The Superior Express -

Editor's Notebook


Here at the newspaper office we continue to struggle trying to find the best way to cope with the current pandemic. Now I would like talk with and obtain advice from those who went through the Spanish Flu Pandemic but I have blown the opportunity to do so.

My grandparents talked about that pandemic but I remember little of what they said.

In the early days of the current pandemic the two women who work in the Nelson newspaper office decided to close their office and work from home. Their plan appears to be working. We transferred the telephone number to Superior and posted their contact information on the Nelson office door. They regularly collect items left in the drop box and occasionally meet with someone who needs personal contact.

The Mankato office is still open. With only one person now assigned to that office, we are fielding calls about never finding the office open. When and how many hours should it be open? It is hard to justify assigning more people when one recent morning not a single person visited or called the office.

Here in Superior we have tried several things.

While trying to maintain the suggested six-foot separation between people, we placed a small table in front of our front counter hoping to extend the separation between customers and employees. Didn’t seem to be effective as many customers walk around the table to speak directly to one of us.

In previous issues of this newspaper, we have asked our customers to use the after hours drop slot when bringing written messages or payments and save having to come into the office where we could more easily trade germs. The drop box slot isn’t new. It was added to the newspaper in 1975.

This week I had a customer come into the office, turn his back to the counter and was looking at the door we open to clean out the drop box. I asked if I could be of assistance and I was told, “I’m here to pay my bill but how do I put it in the drop box?” I explained the slot was on the outside of the building.

The last two Saturday mornings I have been in the office as usual but didn’t unlock the front door. I was ready to open the door if anyone asked to come in but no one did. I just worked quietly as my desk.

Tuesday morning, for the first time we left our front door locked and posted a sign asking customers to either telephone or knock on the window for service. Like Bagley’s Burger Barn, we have a front window that easily opens and I thought it might be a good way to serve our customers and reduce the chance for spreading germs. As these entries are being made, not a single customer has tried our “serving” window. We have had several stand outside and use their cell phones to call us.

Knowing what they want has been a challenge. For example, out office supply department stocks about two dozen envelopes. One customer stood outside and called asking for a large envelope. It took several tries and a call to a third party before we found a size that suited.

The transaction reminded me of two deaf customers we used to have. I knew and worked with them for years. When they came into the office, they didn’t want anyone but me to wait on them. And that was probably good for I had learned their code. For example, one customer regularly came in asking for hearing aids. A hearing aid was a specially made scratch pad on which written messages were exchanged. When that customer showed me a piece of paper with the two words “hearing aids” written on it I knew exactly how many and what size of pad to prepare.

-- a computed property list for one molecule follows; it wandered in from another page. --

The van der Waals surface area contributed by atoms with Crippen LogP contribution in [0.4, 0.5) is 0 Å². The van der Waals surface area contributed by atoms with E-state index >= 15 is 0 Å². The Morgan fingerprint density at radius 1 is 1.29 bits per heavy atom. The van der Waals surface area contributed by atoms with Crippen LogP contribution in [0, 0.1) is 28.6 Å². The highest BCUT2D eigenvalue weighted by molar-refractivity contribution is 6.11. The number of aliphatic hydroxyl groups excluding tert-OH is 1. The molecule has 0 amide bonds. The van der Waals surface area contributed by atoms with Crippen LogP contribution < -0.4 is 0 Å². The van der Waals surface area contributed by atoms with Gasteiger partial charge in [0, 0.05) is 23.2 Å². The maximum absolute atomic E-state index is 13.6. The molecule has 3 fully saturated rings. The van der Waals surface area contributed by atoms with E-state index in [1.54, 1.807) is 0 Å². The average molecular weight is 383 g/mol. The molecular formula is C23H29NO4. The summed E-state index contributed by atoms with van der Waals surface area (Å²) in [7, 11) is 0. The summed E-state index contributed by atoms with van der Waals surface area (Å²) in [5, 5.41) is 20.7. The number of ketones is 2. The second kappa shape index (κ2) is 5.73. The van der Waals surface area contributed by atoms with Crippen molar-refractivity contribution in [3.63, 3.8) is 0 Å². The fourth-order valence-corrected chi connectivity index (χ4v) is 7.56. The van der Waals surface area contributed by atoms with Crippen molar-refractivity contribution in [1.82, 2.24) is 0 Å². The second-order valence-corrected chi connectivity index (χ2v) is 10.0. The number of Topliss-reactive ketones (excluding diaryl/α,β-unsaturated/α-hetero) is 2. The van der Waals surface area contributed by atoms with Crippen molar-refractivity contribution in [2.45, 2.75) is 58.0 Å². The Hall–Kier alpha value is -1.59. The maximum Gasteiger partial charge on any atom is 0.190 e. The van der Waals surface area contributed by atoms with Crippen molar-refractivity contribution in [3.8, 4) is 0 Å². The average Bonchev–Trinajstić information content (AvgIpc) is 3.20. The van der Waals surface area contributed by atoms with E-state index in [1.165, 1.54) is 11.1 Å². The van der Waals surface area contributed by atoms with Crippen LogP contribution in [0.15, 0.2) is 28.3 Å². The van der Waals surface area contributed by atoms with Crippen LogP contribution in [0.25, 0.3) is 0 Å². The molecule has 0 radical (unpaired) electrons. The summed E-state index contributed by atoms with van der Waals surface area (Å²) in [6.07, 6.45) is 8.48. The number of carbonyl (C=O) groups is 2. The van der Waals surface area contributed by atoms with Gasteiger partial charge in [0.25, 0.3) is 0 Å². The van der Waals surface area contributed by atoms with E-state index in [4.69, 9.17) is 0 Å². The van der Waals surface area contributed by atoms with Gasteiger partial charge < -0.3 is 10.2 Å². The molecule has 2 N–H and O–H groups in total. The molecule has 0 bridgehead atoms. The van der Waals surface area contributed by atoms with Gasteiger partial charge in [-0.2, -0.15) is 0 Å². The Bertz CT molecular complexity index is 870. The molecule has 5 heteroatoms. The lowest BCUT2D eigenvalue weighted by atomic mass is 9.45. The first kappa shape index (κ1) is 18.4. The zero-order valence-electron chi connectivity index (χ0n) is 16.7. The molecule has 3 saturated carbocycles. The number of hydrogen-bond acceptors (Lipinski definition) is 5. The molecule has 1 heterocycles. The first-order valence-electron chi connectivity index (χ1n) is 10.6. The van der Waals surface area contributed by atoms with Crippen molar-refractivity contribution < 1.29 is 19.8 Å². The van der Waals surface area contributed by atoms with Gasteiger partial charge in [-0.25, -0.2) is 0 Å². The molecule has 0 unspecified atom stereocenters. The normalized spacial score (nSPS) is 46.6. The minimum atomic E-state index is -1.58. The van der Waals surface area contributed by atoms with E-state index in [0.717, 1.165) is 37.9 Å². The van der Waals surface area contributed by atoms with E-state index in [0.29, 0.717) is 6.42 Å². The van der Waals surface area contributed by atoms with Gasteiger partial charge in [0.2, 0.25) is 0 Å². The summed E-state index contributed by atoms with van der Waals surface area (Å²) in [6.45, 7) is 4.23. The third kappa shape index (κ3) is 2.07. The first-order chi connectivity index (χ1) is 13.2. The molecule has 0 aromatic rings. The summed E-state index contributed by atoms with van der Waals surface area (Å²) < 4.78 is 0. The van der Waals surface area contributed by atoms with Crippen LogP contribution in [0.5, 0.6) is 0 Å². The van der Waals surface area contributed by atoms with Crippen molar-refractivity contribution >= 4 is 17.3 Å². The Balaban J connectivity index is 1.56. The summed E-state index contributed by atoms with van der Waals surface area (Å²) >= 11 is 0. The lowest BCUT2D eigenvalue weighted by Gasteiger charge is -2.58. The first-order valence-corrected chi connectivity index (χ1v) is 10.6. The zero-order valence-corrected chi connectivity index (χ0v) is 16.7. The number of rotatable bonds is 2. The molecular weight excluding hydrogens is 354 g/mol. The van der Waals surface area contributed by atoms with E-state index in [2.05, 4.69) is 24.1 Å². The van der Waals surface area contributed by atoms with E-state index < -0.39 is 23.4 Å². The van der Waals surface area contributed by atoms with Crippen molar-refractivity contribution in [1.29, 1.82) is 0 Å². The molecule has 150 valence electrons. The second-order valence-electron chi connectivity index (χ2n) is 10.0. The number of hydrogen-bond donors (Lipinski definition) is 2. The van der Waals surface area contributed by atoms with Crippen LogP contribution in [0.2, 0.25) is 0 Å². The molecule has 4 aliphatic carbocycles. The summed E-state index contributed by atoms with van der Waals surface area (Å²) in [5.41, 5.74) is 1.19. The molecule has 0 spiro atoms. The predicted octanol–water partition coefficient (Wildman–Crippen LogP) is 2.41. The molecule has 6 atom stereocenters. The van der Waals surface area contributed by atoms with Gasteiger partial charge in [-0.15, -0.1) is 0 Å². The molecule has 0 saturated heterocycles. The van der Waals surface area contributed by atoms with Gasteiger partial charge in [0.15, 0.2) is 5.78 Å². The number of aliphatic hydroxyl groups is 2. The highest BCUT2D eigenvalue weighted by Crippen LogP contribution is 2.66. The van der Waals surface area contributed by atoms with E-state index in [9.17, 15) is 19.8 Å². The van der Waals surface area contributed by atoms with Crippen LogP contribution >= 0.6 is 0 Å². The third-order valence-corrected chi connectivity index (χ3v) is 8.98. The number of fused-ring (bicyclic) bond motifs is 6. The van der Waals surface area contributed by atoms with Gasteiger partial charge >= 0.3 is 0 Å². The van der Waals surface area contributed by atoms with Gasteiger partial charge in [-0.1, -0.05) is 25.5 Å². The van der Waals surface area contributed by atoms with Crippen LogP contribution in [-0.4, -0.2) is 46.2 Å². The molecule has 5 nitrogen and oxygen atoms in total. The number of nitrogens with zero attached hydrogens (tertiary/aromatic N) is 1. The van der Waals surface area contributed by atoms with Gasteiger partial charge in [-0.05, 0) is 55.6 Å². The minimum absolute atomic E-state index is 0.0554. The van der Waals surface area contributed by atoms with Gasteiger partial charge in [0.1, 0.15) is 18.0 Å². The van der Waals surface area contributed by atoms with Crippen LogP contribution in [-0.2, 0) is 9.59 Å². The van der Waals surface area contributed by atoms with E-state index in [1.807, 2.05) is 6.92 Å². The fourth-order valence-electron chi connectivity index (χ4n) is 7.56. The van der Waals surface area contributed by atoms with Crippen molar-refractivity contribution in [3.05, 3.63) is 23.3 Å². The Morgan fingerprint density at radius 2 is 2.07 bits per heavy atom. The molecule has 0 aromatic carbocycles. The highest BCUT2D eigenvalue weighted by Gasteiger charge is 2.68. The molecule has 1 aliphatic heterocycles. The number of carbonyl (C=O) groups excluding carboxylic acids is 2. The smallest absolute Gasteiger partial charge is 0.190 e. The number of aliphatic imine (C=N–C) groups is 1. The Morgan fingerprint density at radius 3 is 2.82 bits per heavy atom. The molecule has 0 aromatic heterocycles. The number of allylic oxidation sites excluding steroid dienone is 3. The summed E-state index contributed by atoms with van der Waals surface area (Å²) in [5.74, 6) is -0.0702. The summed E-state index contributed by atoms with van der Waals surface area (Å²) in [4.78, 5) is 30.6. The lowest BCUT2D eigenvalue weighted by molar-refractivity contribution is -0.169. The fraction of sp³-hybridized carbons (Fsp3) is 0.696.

Rita’s been studying and trying to make masks. Our dining room table is covered with several designs that don’t work. Some designs which we couldn’t reproduce may have worked. Some that we were able to reproduce did not work. We have masks that fog our glasses, flatten our ears, steam our glasses and break sewing machine needles but none that we like or are willing to wear.

Yesterday, we tried to wear bandanas over our mouth and nose. We found them hot, uncomfortable and hard to keep in place. But I thought they were worthwhile for they helped to remind me not to touch my face with my hands.

I can hardly exist without touching my face, Now that we are being told to not touch our faces, I seem to have a 24/7 desire to scratch my eyes, nose and face. I can still reach my eyes but when I touch the bandana mask I sometimes remember to stop.

When the crisis first arrived here, I was tempted to take a picture of the clerk who wearing a mask on her forehead.

Rita and I decided the bandana mask was a good idea and were certain we had a box full of large bandanas left from a screen printing project completed about 25 years ago. We may have once had extra bandanas but after searching high and low we have not found them.

Monday I wore a blue bandana that when tied behind my neck would cover my mouth and nose. Tuesday I wanted to wear a clean one and took a red one from my bedroom dresser drawer. I expected bandanas were all the same size. Wrong. The one I saved for Tuesday is so small I can put it over my mouth but not my nose.

On Monday three of use came to work with bandanas covering our faces. A co-worker said we looked like Old-West bandits and suggested she take our pictures for a front page wanted poster.

Noting the book we have for sale about the Ghost Gang which robbed a Superior bank in 1934, one of the bandana wearers said if she needs to look for a new job, her bandana mask was so uncomfortable she doesn’t plan to become a robber.

Members of the Ghost Gang had been involved in bootlegging but when the Volstead act legalized the sale of liquor, they had to find a new vocation and so they took up bank robbery. Relax, you need not worry about The Express crew becoming bank robbers. We find the masks uncomfortable.


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